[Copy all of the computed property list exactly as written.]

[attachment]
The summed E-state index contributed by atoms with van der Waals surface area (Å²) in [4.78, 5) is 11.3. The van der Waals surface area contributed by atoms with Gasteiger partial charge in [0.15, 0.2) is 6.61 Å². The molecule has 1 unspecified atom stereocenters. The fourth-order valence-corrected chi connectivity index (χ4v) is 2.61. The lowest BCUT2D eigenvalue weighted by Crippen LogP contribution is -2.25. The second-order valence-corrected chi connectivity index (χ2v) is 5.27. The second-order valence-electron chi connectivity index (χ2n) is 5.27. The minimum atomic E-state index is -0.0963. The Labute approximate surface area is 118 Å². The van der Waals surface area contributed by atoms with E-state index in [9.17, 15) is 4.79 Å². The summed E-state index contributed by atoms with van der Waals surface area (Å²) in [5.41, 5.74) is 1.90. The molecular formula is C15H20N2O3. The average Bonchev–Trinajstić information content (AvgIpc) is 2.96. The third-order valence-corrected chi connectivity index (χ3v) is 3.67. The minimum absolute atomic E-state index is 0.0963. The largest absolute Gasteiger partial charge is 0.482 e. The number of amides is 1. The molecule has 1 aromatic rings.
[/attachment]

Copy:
The summed E-state index contributed by atoms with van der Waals surface area (Å²) in [4.78, 5) is 11.3. The van der Waals surface area contributed by atoms with Gasteiger partial charge in [0.15, 0.2) is 6.61 Å². The molecule has 1 unspecified atom stereocenters. The fourth-order valence-corrected chi connectivity index (χ4v) is 2.61. The lowest BCUT2D eigenvalue weighted by Crippen LogP contribution is -2.25. The second-order valence-corrected chi connectivity index (χ2v) is 5.27. The second-order valence-electron chi connectivity index (χ2n) is 5.27. The minimum atomic E-state index is -0.0963. The Labute approximate surface area is 118 Å². The van der Waals surface area contributed by atoms with E-state index in [9.17, 15) is 4.79 Å². The summed E-state index contributed by atoms with van der Waals surface area (Å²) in [5.41, 5.74) is 1.90. The molecular formula is C15H20N2O3. The average Bonchev–Trinajstić information content (AvgIpc) is 2.96. The third-order valence-corrected chi connectivity index (χ3v) is 3.67. The minimum absolute atomic E-state index is 0.0963. The largest absolute Gasteiger partial charge is 0.482 e. The number of amides is 1. The molecule has 1 aromatic rings.